The Internet Pledge by Alexandra Franzen is still relevant. Join me in making it.
Thanks to the internet, everything's going on my permanent record.
— Brent Logan (@blogan) October 10, 2018
Update. I added the following as a comment, but am pulling it up for those that might not see it otherwise:
Want to freak yourself out? I'm gonna show just how much of your information the likes of Facebook and Google store about you without you even realising it
— Dylan Curran (@iamdylancurran) March 24, 2018
I’m feeling a little stupid right now. Maybe a little history is in order.
- We’ve known since 2014, back when Five Labs used our Facebook posts to analyze personality, that when we shared our data with an app on Facebook, the app’s publisher gets our friends’ data, too.
- It should have been obvious more than a year earlier, in 2013, when Wolfram|Alpha did its Facebook social graph analysis, but I didn’t draw the connection then.1
- A couple of years before that, in 2011, one of my friends posited that the 2012 election would be about “winning the Facebook news feed,” though I resisted the thought.2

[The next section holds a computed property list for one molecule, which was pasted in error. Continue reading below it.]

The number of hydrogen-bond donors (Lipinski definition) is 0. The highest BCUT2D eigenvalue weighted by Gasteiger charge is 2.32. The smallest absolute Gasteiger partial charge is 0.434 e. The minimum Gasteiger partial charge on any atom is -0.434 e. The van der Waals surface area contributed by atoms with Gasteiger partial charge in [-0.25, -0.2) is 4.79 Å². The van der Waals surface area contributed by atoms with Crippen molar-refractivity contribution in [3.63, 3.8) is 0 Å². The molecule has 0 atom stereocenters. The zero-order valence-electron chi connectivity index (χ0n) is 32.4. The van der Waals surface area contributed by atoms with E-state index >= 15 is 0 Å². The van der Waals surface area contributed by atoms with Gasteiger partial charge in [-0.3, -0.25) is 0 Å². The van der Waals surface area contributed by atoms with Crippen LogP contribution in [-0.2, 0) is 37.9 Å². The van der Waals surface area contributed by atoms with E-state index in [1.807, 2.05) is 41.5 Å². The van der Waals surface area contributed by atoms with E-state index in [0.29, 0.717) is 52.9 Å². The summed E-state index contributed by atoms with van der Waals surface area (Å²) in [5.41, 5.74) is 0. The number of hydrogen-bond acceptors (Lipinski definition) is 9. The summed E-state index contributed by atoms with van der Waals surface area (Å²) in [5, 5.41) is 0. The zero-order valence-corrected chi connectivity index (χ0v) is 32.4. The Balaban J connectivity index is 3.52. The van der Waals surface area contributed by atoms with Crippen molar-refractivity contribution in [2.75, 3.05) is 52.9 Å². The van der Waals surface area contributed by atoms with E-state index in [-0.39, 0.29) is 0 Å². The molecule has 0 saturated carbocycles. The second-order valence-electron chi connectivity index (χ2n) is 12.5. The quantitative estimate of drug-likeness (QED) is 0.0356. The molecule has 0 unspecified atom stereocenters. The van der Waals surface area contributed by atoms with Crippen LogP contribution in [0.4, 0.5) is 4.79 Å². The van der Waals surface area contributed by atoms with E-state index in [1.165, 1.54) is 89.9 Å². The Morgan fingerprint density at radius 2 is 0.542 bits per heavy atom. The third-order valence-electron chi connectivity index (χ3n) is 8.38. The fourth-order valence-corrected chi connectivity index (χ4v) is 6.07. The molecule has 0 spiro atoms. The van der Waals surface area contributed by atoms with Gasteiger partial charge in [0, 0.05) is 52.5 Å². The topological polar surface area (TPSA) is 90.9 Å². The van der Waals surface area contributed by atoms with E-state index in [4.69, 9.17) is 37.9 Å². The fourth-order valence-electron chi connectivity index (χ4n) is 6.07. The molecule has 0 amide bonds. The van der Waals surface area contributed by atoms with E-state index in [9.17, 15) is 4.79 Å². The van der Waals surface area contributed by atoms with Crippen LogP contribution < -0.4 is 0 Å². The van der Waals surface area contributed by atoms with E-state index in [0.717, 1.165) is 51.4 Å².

- And in 2009, I predicted Facebook selling targeted ads. How could it not?3
- We know Facebook experimented with our moods.
- We also know that Facebook studies our political views and manipulated our news feed so we saw news we agree with, with the goal of keeping us happy and on Facebook.4
So tell me again what’s so shocking about Facebook and Cambridge Analytica? What new thing did we learn?
- I’ve been unable to determine if there is a link between Five Labs and Cambridge Analytica. Both Five Labs and Cambridge Analytica performed personality analysis using the Big 5 (OCEAN) personality traits. To my understanding, Five Labs did it first. ↩
- Actually, I still resist. That’s why I did my Facebook Experiment. ↩
- This was tongue in cheek when I wrote it. Haha! I still think Facebook has a way to go before it implements all of my “plans.” But the point remains—does anyone think that Facebook doesn’t survive and thrive by selling ads into target demographics? ↩
- This doesn’t bother me. When I go to Starbucks, or the mall (yeah, right…), or the airport, I don’t mind that they try to provide a comfortable place that makes me happy. If they have reading material around, I don’t assume that I’m getting a comprehensive view of everything I should know. I wouldn’t expect it from Facebook either. ↩